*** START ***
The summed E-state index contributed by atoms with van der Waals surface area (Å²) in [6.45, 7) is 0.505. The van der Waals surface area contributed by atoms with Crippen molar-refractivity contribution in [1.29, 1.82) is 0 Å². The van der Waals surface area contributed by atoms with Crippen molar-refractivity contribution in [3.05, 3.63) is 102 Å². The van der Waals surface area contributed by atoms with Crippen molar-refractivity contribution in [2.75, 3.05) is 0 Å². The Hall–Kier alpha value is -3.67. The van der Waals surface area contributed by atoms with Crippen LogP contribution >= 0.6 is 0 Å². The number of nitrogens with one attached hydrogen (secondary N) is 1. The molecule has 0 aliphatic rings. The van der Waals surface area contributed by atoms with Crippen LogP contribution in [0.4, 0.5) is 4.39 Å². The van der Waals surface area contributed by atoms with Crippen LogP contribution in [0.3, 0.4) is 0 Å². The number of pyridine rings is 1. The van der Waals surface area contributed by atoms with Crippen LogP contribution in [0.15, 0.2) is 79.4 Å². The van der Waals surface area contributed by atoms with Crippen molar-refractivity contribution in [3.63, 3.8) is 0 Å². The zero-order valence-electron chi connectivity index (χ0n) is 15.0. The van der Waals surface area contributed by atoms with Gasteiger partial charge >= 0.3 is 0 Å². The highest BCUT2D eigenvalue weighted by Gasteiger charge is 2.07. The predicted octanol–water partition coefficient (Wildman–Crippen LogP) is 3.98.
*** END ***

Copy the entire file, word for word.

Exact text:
The summed E-state index contributed by atoms with van der Waals surface area (Å²) in [6.45, 7) is 0.505. The van der Waals surface area contributed by atoms with Crippen molar-refractivity contribution in [1.29, 1.82) is 0 Å². The van der Waals surface area contributed by atoms with Crippen molar-refractivity contribution in [3.05, 3.63) is 102 Å². The van der Waals surface area contributed by atoms with Crippen molar-refractivity contribution in [2.75, 3.05) is 0 Å². The Hall–Kier alpha value is -3.67. The van der Waals surface area contributed by atoms with Crippen LogP contribution >= 0.6 is 0 Å². The number of nitrogens with one attached hydrogen (secondary N) is 1. The molecule has 0 aliphatic rings. The van der Waals surface area contributed by atoms with Crippen LogP contribution in [0.4, 0.5) is 4.39 Å². The van der Waals surface area contributed by atoms with Crippen LogP contribution in [0.3, 0.4) is 0 Å². The number of pyridine rings is 1. The van der Waals surface area contributed by atoms with Crippen LogP contribution in [0.15, 0.2) is 79.4 Å². The van der Waals surface area contributed by atoms with Crippen molar-refractivity contribution in [3.63, 3.8) is 0 Å². The zero-order valence-electron chi connectivity index (χ0n) is 15.0. The van der Waals surface area contributed by atoms with Gasteiger partial charge >= 0.3 is 0 Å². The highest BCUT2D eigenvalue weighted by Gasteiger charge is 2.07. The predicted octanol–water partition coefficient (Wildman–Crippen LogP) is 3.98.